Journalists criticize White House’s lack of transparency on Trump’s health and whereabouts

Then, some two hours later, the president rolled by the facility during an impromptu drive to thank his supporters, who have been camped outside the medical center in Bethesda, Md.

Axios reporter Alayna Treene, who was the press representative, said there was no heads-up. “The pool was not informed of this ahead of time, and we have not been called back to the White House or Walter Reed,” she said in a dispatch shortly afterward. (Deputy White House press secretary Judd Deere called it “a short, last-minute motorcade ride.”)

The episode was indicative of the disconnect between the Trump administration and a press corps eager for accurate and timely information about the president’s condition.

Associated Press White House reporter Zeke Miller, the president of the White House Correspondents’ Association, sent a strongly worded statement to The Washington Post taking the administration to task. “It is outrageous for the president to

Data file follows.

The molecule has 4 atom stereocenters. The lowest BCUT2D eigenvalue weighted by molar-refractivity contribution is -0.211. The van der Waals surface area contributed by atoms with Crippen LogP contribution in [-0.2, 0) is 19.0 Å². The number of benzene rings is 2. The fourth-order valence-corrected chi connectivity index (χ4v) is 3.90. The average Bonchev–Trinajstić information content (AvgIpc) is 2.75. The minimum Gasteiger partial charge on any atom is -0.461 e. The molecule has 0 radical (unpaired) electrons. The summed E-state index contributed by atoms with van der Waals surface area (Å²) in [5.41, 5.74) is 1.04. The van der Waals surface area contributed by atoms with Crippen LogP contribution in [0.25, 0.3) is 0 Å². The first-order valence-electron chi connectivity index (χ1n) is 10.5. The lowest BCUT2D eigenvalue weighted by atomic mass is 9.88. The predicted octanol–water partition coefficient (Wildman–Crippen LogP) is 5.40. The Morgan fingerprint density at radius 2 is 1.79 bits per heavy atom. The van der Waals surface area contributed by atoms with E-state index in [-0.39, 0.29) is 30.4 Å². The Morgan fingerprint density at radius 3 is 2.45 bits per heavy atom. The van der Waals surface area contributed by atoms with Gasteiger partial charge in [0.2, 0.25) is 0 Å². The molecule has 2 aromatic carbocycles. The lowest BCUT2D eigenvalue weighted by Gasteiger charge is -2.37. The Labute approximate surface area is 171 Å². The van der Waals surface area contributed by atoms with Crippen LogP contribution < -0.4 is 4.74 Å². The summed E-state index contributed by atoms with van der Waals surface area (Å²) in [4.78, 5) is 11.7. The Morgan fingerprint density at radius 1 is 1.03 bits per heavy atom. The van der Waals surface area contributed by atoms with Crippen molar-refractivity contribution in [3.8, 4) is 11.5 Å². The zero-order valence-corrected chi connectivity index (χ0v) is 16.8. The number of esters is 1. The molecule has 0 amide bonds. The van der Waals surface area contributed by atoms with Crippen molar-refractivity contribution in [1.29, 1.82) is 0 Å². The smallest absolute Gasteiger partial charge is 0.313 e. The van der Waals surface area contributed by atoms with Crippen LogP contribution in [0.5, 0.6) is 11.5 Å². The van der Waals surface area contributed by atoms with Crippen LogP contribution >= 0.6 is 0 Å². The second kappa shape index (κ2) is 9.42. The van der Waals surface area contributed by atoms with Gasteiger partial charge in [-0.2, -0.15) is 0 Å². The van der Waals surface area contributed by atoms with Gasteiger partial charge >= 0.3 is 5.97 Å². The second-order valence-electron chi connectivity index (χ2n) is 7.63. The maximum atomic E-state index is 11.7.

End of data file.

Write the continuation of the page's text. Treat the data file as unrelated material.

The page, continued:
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What our health journalists want you to know about the coronavirus vaccine

I’m USA TODAY editor-in-chief Nicole Carroll, and this is The Backstory, insights into our biggest stories of the week. If you’d like to get The Backstory in your inbox every week, sign up here.

Achieving Herd Immunity: How vaccines and masks are the keys to fight coronavirus

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A subject receives a shot in the first-stage safety study clinical trial of a potential vaccine by Moderna for COVID-19, the disease caused by the new coronavirus, at the Kaiser Permanente Washington Health Research Institute in Seattle on March 16, 2020.


© Ted S. Warren, AP
A subject receives a shot in the first-stage safety study clinical trial of a potential vaccine by Moderna for COVID-19, the disease caused by the new coronavirus, at the Kaiser Permanente Washington Health Research Institute in Seattle on March 16, 2020.

The coronavirus vaccine will start to be distributed 24 hours after it’s approved, federal officials announced this week. When will that be? How will it roll out? And who will get it first?

Bottom line: “You’ve got to be patient,” said Jennifer Portman, USA TODAY’s health editor. 

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